A Difficult Way Out for Armenia


Protests in Armenia are continuing to make news around the world. Whoever ends up succeeding ousted Prime Minister Serzh Sargsyan will have a profoundly complicated balancing act to perform, regardless of their intention to reform.

Nikol Pashinyan, the de facto head of the Armenian protest movement that has overthrown Prime Minister Serzh Sargsyan and brought the country to a standstill since mid-April, has enticed protestors with the promise of strengthening democratic principles and forging closer relations with the EU – two promises that he insists will fix Armenia’s political and economic stagnation. However, with Armenia’s lack of democratic precedence, a troubled economy that has struggled to find its way after the collapse of the USSR, a thirty year old border conflict with Azerbaijan, and the massive influence of an aggressive Russia that is eager to avoid further loss of clout to the EU after the Georgian and Ukrainian political revolutions, there are many obstacles ahead that may thwart Pashinyan’s vision.

Armenians have watched in frustration as Ukraine, Moldova, and Georgia, fellow former-Soviet nations, have forged closer ties with the EU and strengthened democratic practice, a move that the three nations have paid heavy consequences for; Russia has supported the creation of breakaway regions within their borders in an attempt to retain political influence. But the closer ties with the EU have come with benefits – in 2017 both Georgians and Ukrainians were granted visa-free access to the Schengen Zone as well as increased economic integration with the EU.   In contrast, the Armenian passport is incredibly difficult to travel to the Schengen Zone with, much to the annoyance of the millions of Armenians with family members in Western Europe. While Sargsyan pledged to forge closer ties with the EU, he ultimately backtracked on his vow, opting instead to join the Russian-dominated Eurasian Economic Union, a move widely seen as caving in to Russian pressure.

Despite Armenia’s economic and democratic challenges, it is the Nagorno-Karabakh conflict that remains its largest obstacle. Though Armenia gained control of the region in 1993, the resulting displacement of 500,000 people and massacres of Azeri civilians have damaged Armenia’s international reputation. The Russian-brokered “peace” between Armenia and Azerbaijan has merely frozen the conflict, which is thawed out on a seemingly annual basis as an ever-more-prosperous and powerful Azerbaijan harasses Armenian positions. In April 2016, the conflict had a four-day thaw that resulted in hundreds of Armenian causalities and considerable territorial losses. Today, the Nagorno-Karabakh problem serves as a convenient distraction for the two states, as well as a raison d’être for Russia’s military presence in the South Caucasus.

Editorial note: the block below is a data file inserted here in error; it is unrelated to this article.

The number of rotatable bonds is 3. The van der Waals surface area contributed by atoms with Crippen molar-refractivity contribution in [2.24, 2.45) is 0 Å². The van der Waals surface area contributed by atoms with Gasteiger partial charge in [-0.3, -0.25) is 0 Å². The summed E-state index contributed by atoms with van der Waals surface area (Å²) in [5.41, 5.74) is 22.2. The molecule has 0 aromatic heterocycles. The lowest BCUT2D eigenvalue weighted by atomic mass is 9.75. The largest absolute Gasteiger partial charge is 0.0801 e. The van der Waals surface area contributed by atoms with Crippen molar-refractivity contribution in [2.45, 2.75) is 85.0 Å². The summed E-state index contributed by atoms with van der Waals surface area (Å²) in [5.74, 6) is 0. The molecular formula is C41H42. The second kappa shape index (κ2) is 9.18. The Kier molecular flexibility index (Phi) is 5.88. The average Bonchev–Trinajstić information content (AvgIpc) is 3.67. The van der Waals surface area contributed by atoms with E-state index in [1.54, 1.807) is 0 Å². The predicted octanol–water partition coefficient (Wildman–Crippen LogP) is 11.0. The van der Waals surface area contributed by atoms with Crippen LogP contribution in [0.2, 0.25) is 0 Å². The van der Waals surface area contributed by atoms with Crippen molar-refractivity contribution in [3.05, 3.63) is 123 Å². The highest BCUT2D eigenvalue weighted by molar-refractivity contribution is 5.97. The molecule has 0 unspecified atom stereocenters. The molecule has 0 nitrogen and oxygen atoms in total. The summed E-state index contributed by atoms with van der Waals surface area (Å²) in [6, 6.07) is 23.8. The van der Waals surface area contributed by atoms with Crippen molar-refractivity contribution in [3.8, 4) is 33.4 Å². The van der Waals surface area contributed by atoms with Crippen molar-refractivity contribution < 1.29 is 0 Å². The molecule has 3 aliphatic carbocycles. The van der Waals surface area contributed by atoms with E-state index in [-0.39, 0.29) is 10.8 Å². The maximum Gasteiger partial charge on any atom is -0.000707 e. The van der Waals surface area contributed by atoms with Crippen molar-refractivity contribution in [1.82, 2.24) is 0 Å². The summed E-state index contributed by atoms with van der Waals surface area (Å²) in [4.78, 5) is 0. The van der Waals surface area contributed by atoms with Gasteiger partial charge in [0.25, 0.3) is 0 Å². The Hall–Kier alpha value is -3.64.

Because Armenia dedicates so much of its resources and manpower towards Nagorno-Karabakh, it has consistently been ranked as one of the most militarized societies in the world. It also means that Armenia’s border with Turkey, Azerbaijan’s traditional ally, is closed. Turkey is unwilling to open relations with Armenia as long as it occupies Azeri land. Thus Armenia’s only open borders are with Iran, a country that does not bring it any closer to the west, and Georgia, which is beset with problems on its Russian border. Of the Nagorno-Karabakh conflict, Pashinyan differs very little from his predecessors, and has insisted that Armenia should continue its occupation of the region – a platform that could prove to be a thorn in his side should he follow through with concrete attempts of reform.

Finally, when considering the possibility of reform, there is the elephant in the room – Russia’s extensive military presence and political influence in Armenia. Armenians would do well to consider the difficulties that Georgia and Ukraine have experienced as they leave Moscow’s sway. With two military bases in Armenia, Russia is unlikely to sit by idly if Armenia gets too comfortable with the EU. Pashinyan insists that his movement is neither pro-Russian nor Pro-Western, but as the world has seen in Georgia and Ukraine, in Putin’s area of influence, there is no middle path. Whoever ends up succeeding ousted Prime Minister Serzh Sargsyan will have a profoundly complicated balancing act to perform, regardless of their intention to reform.